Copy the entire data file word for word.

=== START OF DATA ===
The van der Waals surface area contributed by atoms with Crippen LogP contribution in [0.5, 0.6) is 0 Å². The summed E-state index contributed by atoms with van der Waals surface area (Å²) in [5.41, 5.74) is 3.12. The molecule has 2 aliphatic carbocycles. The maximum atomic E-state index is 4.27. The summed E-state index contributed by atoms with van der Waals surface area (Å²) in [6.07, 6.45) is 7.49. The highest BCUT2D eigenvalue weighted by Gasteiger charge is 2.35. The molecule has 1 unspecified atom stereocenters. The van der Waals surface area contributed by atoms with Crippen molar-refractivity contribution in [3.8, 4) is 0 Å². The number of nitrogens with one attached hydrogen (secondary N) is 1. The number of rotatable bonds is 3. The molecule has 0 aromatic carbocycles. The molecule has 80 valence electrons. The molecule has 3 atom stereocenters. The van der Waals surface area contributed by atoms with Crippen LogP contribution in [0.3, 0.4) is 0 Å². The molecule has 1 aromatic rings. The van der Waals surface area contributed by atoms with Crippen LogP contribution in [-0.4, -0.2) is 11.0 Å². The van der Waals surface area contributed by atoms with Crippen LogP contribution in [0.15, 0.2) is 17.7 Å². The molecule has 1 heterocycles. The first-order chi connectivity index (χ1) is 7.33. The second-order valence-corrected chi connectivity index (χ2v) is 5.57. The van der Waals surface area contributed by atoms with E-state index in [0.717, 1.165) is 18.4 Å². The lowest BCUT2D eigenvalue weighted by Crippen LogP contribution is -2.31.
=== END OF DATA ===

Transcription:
The van der Waals surface area contributed by atoms with Crippen LogP contribution in [0.5, 0.6) is 0 Å². The summed E-state index contributed by atoms with van der Waals surface area (Å²) in [5.41, 5.74) is 3.12. The molecule has 2 aliphatic carbocycles. The maximum atomic E-state index is 4.27. The summed E-state index contributed by atoms with van der Waals surface area (Å²) in [6.07, 6.45) is 7.49. The highest BCUT2D eigenvalue weighted by Gasteiger charge is 2.35. The molecule has 1 unspecified atom stereocenters. The van der Waals surface area contributed by atoms with Crippen molar-refractivity contribution in [3.8, 4) is 0 Å². The number of nitrogens with one attached hydrogen (secondary N) is 1. The number of rotatable bonds is 3. The molecule has 0 aromatic carbocycles. The molecule has 80 valence electrons. The molecule has 3 atom stereocenters. The van der Waals surface area contributed by atoms with Crippen LogP contribution in [0.3, 0.4) is 0 Å². The molecule has 1 aromatic rings. The van der Waals surface area contributed by atoms with Crippen LogP contribution in [-0.4, -0.2) is 11.0 Å². The van der Waals surface area contributed by atoms with Crippen LogP contribution in [0.15, 0.2) is 17.7 Å². The molecule has 1 heterocycles. The first-order chi connectivity index (χ1) is 7.33. The second-order valence-corrected chi connectivity index (χ2v) is 5.57. The van der Waals surface area contributed by atoms with E-state index in [0.717, 1.165) is 18.4 Å². The lowest BCUT2D eigenvalue weighted by Crippen LogP contribution is -2.31.